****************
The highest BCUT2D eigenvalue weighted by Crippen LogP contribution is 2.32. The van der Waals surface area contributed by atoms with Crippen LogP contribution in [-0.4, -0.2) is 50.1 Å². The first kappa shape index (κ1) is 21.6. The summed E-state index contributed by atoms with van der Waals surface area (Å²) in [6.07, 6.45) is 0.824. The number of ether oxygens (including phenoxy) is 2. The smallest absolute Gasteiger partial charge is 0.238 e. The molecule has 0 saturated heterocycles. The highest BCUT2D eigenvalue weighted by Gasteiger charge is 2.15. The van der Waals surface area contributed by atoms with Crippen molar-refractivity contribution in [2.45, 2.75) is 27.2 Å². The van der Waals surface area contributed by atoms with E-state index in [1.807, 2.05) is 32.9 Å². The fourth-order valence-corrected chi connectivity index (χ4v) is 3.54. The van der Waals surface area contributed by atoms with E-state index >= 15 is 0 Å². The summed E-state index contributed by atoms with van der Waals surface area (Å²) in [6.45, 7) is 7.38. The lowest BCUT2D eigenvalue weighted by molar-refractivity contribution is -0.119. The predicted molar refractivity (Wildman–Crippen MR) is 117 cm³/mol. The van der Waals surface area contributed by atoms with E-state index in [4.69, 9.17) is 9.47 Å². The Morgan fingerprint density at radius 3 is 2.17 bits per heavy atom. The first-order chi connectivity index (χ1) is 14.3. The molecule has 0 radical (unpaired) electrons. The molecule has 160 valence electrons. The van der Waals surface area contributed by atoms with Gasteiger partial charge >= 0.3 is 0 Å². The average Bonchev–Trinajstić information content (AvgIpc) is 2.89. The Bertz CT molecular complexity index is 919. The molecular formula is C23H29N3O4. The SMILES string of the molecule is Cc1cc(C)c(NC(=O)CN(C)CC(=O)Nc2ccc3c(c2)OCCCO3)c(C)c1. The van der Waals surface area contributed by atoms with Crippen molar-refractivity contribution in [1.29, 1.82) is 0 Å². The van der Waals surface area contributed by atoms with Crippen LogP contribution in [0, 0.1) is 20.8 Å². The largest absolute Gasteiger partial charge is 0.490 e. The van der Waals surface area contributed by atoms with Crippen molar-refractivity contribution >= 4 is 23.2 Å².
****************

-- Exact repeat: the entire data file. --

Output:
The highest BCUT2D eigenvalue weighted by Crippen LogP contribution is 2.32. The van der Waals surface area contributed by atoms with Crippen LogP contribution in [-0.4, -0.2) is 50.1 Å². The first kappa shape index (κ1) is 21.6. The summed E-state index contributed by atoms with van der Waals surface area (Å²) in [6.07, 6.45) is 0.824. The number of ether oxygens (including phenoxy) is 2. The smallest absolute Gasteiger partial charge is 0.238 e. The molecule has 0 saturated heterocycles. The highest BCUT2D eigenvalue weighted by Gasteiger charge is 2.15. The van der Waals surface area contributed by atoms with Crippen molar-refractivity contribution in [2.45, 2.75) is 27.2 Å². The van der Waals surface area contributed by atoms with E-state index in [1.807, 2.05) is 32.9 Å². The fourth-order valence-corrected chi connectivity index (χ4v) is 3.54. The van der Waals surface area contributed by atoms with E-state index >= 15 is 0 Å². The summed E-state index contributed by atoms with van der Waals surface area (Å²) in [6.45, 7) is 7.38. The lowest BCUT2D eigenvalue weighted by molar-refractivity contribution is -0.119. The predicted molar refractivity (Wildman–Crippen MR) is 117 cm³/mol. The van der Waals surface area contributed by atoms with E-state index in [4.69, 9.17) is 9.47 Å². The Morgan fingerprint density at radius 3 is 2.17 bits per heavy atom. The first-order chi connectivity index (χ1) is 14.3. The molecule has 0 radical (unpaired) electrons. The molecule has 160 valence electrons. The van der Waals surface area contributed by atoms with Gasteiger partial charge >= 0.3 is 0 Å². The average Bonchev–Trinajstić information content (AvgIpc) is 2.89. The Bertz CT molecular complexity index is 919. The molecular formula is C23H29N3O4. The SMILES string of the molecule is Cc1cc(C)c(NC(=O)CN(C)CC(=O)Nc2ccc3c(c2)OCCCO3)c(C)c1. The van der Waals surface area contributed by atoms with Crippen molar-refractivity contribution in [1.29, 1.82) is 0 Å². The van der Waals surface area contributed by atoms with Crippen LogP contribution in [0, 0.1) is 20.8 Å². The largest absolute Gasteiger partial charge is 0.490 e. The van der Waals surface area contributed by atoms with Crippen molar-refractivity contribution >= 4 is 23.2 Å².